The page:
Cricket, the Brilliant Game!

A fresh take on cricket, the brilliant game…

Archive for December 28th, 2008

4 wickets in 4 balls, a brilliant piece of bowling

Posted by wildkiwi25 on December 28, 2008

Heres a video of the only time in international cricket that four wickets have been taken in 4 consecutive balls. The lucky bowler was Sri Lanka’s fast bowler Lasith Malinga, who has a similar bowling action to that of Jeff Thompson, who is a legend in Australian cricketing circles. He took these wickets in a O.D.I against South Africa at the 2007 Cricket World Cup in the West Indies.

The four consecutive wickets were all taken in the same over and the unlucky batsmen to have been dismissed (and go down in cricketing history for a not so good reason) were as follows: Shaun Pollock, Andrew Hall, Jacques Kallis and Makhaya Ntini.

*Acknowledgements to and owners of pictures and videos used.

Posted in 2007 Cricket World Cup, 4 wickets in 4 balls, Lasith Malinga, Lasith Malinga 4 wickets in 4 balls, Sri Lanka vs South Africa | 1 Comment »

What is Twenty20 cricket?

Posted by wildkiwi25 on December 28, 2008


Twenty20 is a form of cricket, originally introduced in the United Kingdom for professional inter-county competition by the England and Wales Cricket Board (ECB), in 2003. A Twenty20 game involves two teams, each have a single innings, batting for a maximum of 20 overs.

A Twenty20 game is completed in about two and half hours, with each innings lasting around 75 minutes, thus bringing the game closer to the timespan of other popular team sports such as football. It was introduced to create a lively form of the game which would be attractive to spectators at the ground and viewers on television and as such it has been very successful. The ECB did not intend that Twenty20 would replace other forms of cricket and these have continued alongside it.

Since its inception the game has spread around the cricket world. On most international tours there is a Twenty20 match and most Test-playing nations have a domestic cup competition. The inaugural World Twenty20 was played in South Africa in 2007 with India defeating Pakistan in the final. The Indian Premier League is currently the largest and most popular (in terms of attendance and television audience) Twenty20 league in the world.



The idea of a shortened format of the game was discussed by the England and Wales Cricket Board (ECB) in 1998 and 2001.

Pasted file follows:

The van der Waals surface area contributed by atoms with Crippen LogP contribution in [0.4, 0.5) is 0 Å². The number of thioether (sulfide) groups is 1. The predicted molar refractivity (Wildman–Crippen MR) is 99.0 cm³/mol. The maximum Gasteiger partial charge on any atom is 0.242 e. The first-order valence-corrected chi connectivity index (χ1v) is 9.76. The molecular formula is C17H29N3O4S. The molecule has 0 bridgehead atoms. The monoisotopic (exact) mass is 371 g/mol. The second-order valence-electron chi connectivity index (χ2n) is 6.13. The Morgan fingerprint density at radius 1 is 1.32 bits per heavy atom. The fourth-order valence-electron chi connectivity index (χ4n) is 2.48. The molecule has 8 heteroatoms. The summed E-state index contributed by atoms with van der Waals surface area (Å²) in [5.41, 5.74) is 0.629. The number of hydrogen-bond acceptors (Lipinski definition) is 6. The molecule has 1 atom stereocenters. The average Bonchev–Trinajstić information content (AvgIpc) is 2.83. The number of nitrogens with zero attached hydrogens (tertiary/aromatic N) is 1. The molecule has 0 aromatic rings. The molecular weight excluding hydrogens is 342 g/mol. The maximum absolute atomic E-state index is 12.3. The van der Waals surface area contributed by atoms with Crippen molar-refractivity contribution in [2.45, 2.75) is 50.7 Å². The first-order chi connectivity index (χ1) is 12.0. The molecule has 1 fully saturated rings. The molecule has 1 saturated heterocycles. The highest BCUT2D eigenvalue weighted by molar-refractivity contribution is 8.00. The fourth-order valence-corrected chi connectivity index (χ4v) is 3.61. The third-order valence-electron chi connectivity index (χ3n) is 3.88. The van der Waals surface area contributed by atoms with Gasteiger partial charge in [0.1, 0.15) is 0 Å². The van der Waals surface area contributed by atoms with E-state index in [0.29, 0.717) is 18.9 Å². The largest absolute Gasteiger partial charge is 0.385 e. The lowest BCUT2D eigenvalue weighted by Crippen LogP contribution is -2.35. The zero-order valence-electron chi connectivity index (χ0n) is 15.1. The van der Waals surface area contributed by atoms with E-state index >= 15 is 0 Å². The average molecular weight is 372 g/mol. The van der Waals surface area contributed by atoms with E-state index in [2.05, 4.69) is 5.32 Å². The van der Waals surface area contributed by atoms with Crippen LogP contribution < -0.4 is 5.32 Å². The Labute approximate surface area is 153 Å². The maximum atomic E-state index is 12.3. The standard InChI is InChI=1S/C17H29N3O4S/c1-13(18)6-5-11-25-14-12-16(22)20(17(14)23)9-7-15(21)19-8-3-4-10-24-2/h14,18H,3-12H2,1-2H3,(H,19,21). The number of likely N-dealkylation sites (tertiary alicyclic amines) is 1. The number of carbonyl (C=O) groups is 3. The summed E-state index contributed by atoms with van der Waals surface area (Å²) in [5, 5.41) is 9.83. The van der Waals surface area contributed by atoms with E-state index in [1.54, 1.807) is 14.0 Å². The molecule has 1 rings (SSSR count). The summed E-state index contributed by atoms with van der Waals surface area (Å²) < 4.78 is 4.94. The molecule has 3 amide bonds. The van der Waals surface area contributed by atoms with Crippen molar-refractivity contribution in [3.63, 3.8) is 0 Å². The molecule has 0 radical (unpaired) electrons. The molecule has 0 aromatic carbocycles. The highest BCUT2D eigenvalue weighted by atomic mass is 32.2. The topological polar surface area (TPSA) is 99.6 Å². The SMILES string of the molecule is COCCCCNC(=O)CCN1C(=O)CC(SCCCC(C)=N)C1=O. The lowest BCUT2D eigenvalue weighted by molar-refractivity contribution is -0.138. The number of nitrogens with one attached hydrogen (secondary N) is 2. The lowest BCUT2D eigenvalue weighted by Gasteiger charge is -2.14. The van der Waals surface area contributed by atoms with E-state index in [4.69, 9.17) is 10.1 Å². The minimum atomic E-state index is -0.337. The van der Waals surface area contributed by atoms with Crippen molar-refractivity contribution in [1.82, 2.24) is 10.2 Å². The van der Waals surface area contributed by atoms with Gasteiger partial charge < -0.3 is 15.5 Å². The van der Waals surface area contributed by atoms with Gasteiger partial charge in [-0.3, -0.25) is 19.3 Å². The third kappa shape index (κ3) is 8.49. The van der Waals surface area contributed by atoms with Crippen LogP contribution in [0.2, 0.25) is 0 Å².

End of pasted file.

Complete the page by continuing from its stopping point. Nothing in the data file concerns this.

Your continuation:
When the Benson & Hedges Cup ended in 2002, the ECB needed another one day competition to fill its place. The cricketing authorities were looking to boost the games popularity with the younger generation in response to dwindling crowds and reduced sponsorship. It was intended to deliver fast paced, exciting cricket accessible to thousands of fans who were put off by the longer versions of the game.

Twenty20 cricket was formally introduced in 2003 when the ECB launched the Twenty20 Cup and was marketed with the slogan “I don’t like cricket, I love it”.

Twenty20 Worldwide:
On 12 January 2005 Australia’s first Twenty20 game was played at the WACA Ground between the Western Warriors and the Victorian Bushrangers. It drew a sellout crowd of 20,700.

Starting 11 July 2006 19 West Indies regional teams competed in what was named the Stanford 20/20 tournament. The event has been financially backed by billionaire Allen Stanford, who gave at least US$28,000,000 funding money. West Indies legends also backed the programme, and several “looked after” the teams during their stay in and around the purpose built ground in Antigua. It is intended that the tournament will be an annual event. Guyana won the inaugural event, defeating Trinidad and Tobago by 5 wickets. The top prize for the winning team was US$1,000,000, but other prizes were given throughout the tournament, such as play of the match (US$10,000) and man of the match (US$25,000).

On 1st of November 2008 the Superstars 101-0 West Indies team beat England 99 by 10 wickets. England slumped to 33-4 and then 65-8 after 15 overs before Samit Patel’s 22 took them to 99 in 19.5 overs, still easily their lowest Twenty20 total. Chris Gayle got an amazing 65 runs not out.